Copper Sulphate To Copper

hi all!

if i were to add something of higher reactivity - e.g. carbon, to copper sulphate, would it be possible that i would get pure copper and carbon sulphate?

many thanks


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to get metal copper you need a reducing agent

probably any metal that has a lower redox potential would work, for example zinc
then you get zinc-sulfate and copper metal

what we did in our lab is: reducing copper-tetrammine complex with Dithionite. And you get copper and Sulfite. (The Subscripts don't work with my browser so I can't write down the equation.)

As FeLixe says you need a more reactive metal to displace the Cu[sup]+2[/sup] from the solution. Fe or Zn will work, giving greenish and clear liquids when the Cu[sup]+2[/sup] is out of solution. Mg[sup]+2[/sup] would also work, but the reaction would be so rapid that the Cu would be finely divided.

Carbon works, but usually we do it with copper sulphide, not sulphate.

No; these are entirely different reactions. 2 CuS + C > 2 Cu + CS[sub]2[/sub] is an oxidation reduction reaction, comparable to 2 CuO + C > 2 Cu + CO[sub]2[/sub];

The reaction mentioned here is an ion exchange in solution; there is no C(SO[sub]4[/sub])[sub]2[/sub] formed; if you stick graphite in blue rock solution you get a blue rock solution with graphite at the bottom. If you stick Zn or Fe in the solution, you get (after a while) Cu and white or green vitriol.

You can take CuSO[sub]4[/sub]and heat it to give CuO and SO[sub]3[/sub] and then reduce the CuO with C (or H[sub]2[/sub], but that's not the reaction that was asked about.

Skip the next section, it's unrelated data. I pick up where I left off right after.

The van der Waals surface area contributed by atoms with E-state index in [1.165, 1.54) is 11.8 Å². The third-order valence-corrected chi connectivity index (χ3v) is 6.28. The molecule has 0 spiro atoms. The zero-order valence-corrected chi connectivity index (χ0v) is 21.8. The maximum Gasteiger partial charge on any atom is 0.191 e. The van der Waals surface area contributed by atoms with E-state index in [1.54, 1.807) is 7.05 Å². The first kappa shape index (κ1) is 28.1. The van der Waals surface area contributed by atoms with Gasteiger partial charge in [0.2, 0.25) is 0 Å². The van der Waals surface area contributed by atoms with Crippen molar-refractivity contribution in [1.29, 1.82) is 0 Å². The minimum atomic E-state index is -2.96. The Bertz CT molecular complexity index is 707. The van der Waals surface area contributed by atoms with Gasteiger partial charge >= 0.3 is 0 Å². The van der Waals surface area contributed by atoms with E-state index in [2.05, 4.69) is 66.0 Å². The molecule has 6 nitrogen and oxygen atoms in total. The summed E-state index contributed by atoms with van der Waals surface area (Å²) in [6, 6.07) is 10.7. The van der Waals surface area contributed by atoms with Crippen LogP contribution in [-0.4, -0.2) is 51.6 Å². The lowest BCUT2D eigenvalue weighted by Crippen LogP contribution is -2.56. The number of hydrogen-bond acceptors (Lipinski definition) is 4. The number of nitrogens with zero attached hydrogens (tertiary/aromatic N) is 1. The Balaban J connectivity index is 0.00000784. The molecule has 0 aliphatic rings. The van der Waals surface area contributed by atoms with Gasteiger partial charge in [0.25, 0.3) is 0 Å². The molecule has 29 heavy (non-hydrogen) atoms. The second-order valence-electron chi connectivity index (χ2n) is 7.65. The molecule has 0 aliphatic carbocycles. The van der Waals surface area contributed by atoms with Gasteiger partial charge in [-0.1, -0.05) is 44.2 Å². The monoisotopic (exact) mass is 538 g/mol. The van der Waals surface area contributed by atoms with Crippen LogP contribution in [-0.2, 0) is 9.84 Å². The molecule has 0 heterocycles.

Anyway it has to get through CuO.

No, if solid Fe or Zn displaced Cu ions in solution, there is no CuO involved; presumably something like this generated the native deposits of Cu that are found.

I'm not sure where we are going here. The original question asked whether elemental carbon could reduce copper(II) ions to copper metal. The answer is that it doesn't in solution, almost certainly because carbon sulphate isn't a viable compound. Carbon, in the form of graphite, is able to conduct electrons, but cannot form positive ions, which is what would be required. To do so would demand a huge ionisation energy which simply would not be paid back by any other process. So solution reduction is out of the question. However I am pretty sure that the thermodynamics permit a high temperature reduction of CuO.

It is not done in practice because most of the copper extracted is required in a very pure state - >99% for electricity conduction - and electrolysis is the cheapest way to get there.

Reduction of CuO really doesn't require that high a temperature; of course high is based on your frame of reference, but a fairly common lab experiment in my day was a tube of CuO (in the form of black granules) in a tube and H[sub]2[/sub]gas passed through with an alcohol lamp beneath; as the heated H[sub]2[/sub]took up the O, the black granules became metallic Cu. A nice color change.

I get the impression that modern chem labs are big on measurement and low on spectacle; I suppose that none of you have ever poured AgNO[sub]3[/sub] into your lab partner's gloves.


Try electrodeposition! You just need a cathode / anode and a battery. I've done it with copper nitrate solution, deposited onto a nickel.

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